In almost every slip or trip and fall case, your own behavior is part of the issue of who was careful and who was careless. In legalese, this issue is known as "comparative negligence," and it's a part of the fault equation in any injury case.
In a slip and fall case, the rules of comparative negligence help measure your own reasonableness in going where you did in the way you did just before the accident occurred. There are a few key questions you should ask yourself about your own conduct. They're listed below. So, think about your answers now, because chances are an insurance adjuster is going to ask these same questions after you file your claim.
Did you have a legitimate reason for being where the slippery floor or ground was?
The key here is not whether the reason is legitimate to you, but whether it was reasonable for the property owner to anticipate your presence in the precise place where the accident occurred. If the answer is no, you may have a much weaker claim for the property owner’s liability.
Should a careful person have noticed the slippery or dangerous spot and avoided it, or walked carefully enough not to slip or trip?
This is not usually a question that can be answered simply, but if it can be -- for example, slipperiness that should be obvious, such as the wet surface around a swimming pool -- your claim may be significantly reduced by your own comparative negligence.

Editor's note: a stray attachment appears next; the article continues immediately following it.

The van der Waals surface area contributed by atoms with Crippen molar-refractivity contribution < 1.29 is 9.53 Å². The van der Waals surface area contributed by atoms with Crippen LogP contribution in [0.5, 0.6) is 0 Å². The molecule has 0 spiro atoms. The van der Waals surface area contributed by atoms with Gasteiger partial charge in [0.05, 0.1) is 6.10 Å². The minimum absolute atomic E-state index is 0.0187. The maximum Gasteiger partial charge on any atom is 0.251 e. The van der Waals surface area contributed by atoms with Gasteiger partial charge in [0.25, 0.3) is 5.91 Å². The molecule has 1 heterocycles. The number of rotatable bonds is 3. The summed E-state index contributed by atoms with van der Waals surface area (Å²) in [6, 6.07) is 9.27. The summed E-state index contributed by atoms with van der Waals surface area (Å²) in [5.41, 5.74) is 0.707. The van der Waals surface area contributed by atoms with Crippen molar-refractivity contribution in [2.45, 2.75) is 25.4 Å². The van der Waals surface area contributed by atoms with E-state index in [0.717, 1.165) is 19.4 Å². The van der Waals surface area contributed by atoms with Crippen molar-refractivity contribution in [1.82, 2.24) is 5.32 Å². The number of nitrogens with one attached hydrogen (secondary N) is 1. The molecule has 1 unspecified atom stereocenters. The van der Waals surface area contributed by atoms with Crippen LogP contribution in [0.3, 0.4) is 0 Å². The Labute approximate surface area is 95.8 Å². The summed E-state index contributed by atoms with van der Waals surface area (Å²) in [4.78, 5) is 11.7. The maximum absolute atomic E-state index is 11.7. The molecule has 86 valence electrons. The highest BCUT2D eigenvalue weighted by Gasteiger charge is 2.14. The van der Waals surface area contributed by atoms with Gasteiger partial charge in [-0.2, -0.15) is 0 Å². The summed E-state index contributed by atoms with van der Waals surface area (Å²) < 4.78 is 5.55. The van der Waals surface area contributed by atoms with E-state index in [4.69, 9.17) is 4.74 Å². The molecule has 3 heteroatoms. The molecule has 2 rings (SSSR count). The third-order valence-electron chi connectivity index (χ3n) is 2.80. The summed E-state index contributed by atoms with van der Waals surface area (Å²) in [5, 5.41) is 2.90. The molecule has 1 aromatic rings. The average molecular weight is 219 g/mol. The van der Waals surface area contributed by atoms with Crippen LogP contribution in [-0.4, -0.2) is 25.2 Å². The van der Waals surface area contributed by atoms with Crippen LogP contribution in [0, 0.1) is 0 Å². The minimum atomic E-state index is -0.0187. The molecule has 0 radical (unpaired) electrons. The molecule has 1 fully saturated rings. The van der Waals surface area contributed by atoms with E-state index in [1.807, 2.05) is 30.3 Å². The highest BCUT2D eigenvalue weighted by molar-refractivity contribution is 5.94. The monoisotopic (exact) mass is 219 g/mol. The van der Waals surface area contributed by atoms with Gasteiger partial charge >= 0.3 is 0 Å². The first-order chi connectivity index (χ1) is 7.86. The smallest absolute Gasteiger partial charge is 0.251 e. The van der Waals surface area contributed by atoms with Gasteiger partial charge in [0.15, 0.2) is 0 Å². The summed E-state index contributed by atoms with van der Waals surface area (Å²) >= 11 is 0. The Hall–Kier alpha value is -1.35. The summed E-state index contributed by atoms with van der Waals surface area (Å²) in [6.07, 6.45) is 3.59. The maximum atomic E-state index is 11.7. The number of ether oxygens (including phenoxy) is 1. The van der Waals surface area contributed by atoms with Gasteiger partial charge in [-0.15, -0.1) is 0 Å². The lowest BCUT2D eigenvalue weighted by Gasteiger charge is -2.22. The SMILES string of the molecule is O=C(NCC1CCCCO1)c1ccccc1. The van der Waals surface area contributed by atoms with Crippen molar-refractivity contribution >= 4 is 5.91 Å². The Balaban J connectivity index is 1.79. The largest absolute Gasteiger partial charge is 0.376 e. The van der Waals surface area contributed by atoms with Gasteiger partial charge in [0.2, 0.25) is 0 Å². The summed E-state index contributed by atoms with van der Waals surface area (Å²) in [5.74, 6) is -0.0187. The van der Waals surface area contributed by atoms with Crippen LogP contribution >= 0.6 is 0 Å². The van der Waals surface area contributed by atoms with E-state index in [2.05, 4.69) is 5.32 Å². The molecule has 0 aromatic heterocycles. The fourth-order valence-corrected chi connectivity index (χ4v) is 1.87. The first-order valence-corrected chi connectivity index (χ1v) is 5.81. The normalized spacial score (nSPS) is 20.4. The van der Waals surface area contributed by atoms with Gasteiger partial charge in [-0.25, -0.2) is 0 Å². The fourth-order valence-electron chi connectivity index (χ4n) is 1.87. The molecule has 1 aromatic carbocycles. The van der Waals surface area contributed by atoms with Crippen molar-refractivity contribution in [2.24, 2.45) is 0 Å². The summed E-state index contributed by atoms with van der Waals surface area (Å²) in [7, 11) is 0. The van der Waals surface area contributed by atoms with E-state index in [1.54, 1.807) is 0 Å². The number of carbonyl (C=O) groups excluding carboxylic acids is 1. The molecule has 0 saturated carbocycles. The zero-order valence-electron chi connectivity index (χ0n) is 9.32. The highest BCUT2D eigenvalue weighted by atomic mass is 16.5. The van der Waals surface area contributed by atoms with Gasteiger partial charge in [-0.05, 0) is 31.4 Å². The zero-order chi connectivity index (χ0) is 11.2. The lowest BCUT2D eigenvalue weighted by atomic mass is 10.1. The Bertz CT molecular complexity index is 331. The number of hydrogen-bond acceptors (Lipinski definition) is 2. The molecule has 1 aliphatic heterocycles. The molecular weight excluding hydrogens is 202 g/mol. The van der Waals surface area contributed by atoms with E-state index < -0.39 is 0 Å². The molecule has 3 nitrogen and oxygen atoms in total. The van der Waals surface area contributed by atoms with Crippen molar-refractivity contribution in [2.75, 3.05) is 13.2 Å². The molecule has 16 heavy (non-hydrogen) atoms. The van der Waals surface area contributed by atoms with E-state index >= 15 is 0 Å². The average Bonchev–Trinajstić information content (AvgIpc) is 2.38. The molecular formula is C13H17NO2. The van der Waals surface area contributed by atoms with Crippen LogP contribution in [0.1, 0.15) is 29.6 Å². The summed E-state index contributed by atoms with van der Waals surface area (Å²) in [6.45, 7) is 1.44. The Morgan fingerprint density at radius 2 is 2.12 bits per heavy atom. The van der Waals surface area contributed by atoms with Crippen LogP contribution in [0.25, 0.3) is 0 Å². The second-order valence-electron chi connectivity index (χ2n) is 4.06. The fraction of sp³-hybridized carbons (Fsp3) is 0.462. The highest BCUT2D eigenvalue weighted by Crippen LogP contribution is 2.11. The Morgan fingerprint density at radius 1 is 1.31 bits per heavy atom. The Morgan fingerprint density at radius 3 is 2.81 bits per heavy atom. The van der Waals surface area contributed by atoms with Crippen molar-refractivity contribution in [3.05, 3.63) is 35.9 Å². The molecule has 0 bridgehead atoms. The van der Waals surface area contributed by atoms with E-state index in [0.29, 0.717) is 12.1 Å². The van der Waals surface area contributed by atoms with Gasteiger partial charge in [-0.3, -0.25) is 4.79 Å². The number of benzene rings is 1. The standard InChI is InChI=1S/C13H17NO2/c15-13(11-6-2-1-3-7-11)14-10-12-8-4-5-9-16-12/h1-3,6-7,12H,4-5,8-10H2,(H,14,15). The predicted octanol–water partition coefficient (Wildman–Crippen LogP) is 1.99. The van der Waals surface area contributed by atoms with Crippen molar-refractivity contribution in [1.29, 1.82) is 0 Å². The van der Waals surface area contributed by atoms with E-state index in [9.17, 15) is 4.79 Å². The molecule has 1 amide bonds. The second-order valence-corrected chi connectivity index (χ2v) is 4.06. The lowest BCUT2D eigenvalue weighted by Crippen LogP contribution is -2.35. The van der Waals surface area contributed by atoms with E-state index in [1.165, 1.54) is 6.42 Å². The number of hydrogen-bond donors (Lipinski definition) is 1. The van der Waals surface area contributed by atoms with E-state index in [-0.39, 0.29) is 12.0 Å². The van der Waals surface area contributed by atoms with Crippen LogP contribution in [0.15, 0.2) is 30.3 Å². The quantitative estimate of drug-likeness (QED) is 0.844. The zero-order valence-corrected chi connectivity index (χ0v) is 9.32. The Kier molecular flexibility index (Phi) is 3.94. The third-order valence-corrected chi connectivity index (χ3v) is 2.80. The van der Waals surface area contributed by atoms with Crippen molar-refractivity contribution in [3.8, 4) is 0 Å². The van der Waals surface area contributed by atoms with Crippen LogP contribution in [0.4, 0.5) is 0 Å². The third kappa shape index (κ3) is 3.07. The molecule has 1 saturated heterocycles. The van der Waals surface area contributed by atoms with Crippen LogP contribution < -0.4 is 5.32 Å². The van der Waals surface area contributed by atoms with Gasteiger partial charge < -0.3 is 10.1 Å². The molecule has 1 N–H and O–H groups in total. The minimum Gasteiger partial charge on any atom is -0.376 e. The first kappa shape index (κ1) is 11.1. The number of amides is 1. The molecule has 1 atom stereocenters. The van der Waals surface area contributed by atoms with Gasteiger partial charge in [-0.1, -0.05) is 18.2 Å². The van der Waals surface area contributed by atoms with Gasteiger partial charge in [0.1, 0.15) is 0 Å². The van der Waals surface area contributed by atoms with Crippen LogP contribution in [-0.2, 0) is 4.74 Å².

Were there any warnings that the spot might be dangerous?
If so, and if the signs were easily visible, the liability of the property owner is probably lessened by your comparative negligence in not heeding the posted warnings.
Were you doing anything that distracted you?
If you weren't paying any particular attention to where you were going, or were you running, jumping, or fooling around in a way that made falling more likely? If so, the owner’s liability is probably reduced by your comparative carelessness. These days, it's common for slip and fall accidents to involve someone who is talking or texting on a cell phone or other device while walking.
(To see these important legal elements described with examples, see Examples of Slip and Fall Cases.)
Remember that you do not have to “prove” that you were careful. But think about what you were doing, and pay careful attention to how you will describe it so that it is clear to the insurance adjuster that you were not being careless. Learn more about how your own conduct might impact your claim in our article Shared Blame: Comparative and Contributory Fault. And you'll find in-depth information on the comparative negligence rules in your state in our State Personal Injury Laws article collection.
This article is excerpted from How to Win Your Personal Injury Claim by Attorney Joseph Matthews (Nolo).